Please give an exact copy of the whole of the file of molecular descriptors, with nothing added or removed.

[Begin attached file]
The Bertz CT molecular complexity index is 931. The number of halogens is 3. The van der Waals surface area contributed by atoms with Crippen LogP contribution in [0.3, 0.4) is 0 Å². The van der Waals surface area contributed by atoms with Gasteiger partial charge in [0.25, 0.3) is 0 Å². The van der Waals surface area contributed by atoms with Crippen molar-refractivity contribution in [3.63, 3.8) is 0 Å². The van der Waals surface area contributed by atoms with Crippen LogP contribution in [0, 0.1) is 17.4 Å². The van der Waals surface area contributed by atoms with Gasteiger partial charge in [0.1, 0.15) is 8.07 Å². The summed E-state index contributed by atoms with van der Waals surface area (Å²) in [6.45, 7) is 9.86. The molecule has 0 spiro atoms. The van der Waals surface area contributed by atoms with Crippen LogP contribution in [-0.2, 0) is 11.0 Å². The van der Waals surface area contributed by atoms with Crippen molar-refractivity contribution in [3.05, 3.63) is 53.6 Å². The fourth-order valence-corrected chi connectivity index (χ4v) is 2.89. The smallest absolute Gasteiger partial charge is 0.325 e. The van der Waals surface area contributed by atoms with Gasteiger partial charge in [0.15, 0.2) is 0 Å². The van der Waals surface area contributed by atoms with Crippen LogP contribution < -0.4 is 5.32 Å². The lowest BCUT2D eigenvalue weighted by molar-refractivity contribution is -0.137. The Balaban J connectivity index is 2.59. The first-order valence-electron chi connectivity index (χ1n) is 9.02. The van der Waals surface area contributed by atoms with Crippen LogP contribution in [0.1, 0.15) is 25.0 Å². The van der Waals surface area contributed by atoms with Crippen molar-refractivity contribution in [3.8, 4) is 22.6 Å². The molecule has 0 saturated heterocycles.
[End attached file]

The Bertz CT molecular complexity index is 931. The number of halogens is 3. The van der Waals surface area contributed by atoms with Crippen LogP contribution in [0.3, 0.4) is 0 Å². The van der Waals surface area contributed by atoms with Gasteiger partial charge in [0.25, 0.3) is 0 Å². The van der Waals surface area contributed by atoms with Crippen molar-refractivity contribution in [3.63, 3.8) is 0 Å². The van der Waals surface area contributed by atoms with Crippen LogP contribution in [0, 0.1) is 17.4 Å². The van der Waals surface area contributed by atoms with Gasteiger partial charge in [0.1, 0.15) is 8.07 Å². The summed E-state index contributed by atoms with van der Waals surface area (Å²) in [6.45, 7) is 9.86. The molecule has 0 spiro atoms. The van der Waals surface area contributed by atoms with Crippen LogP contribution in [-0.2, 0) is 11.0 Å². The van der Waals surface area contributed by atoms with Crippen molar-refractivity contribution in [3.05, 3.63) is 53.6 Å². The fourth-order valence-corrected chi connectivity index (χ4v) is 2.89. The smallest absolute Gasteiger partial charge is 0.325 e. The van der Waals surface area contributed by atoms with Gasteiger partial charge in [0.15, 0.2) is 0 Å². The van der Waals surface area contributed by atoms with Crippen LogP contribution < -0.4 is 5.32 Å². The lowest BCUT2D eigenvalue weighted by molar-refractivity contribution is -0.137. The Balaban J connectivity index is 2.59. The first-order valence-electron chi connectivity index (χ1n) is 9.02. The van der Waals surface area contributed by atoms with Crippen LogP contribution in [0.1, 0.15) is 25.0 Å². The van der Waals surface area contributed by atoms with Crippen molar-refractivity contribution in [3.8, 4) is 22.6 Å². The molecule has 0 saturated heterocycles.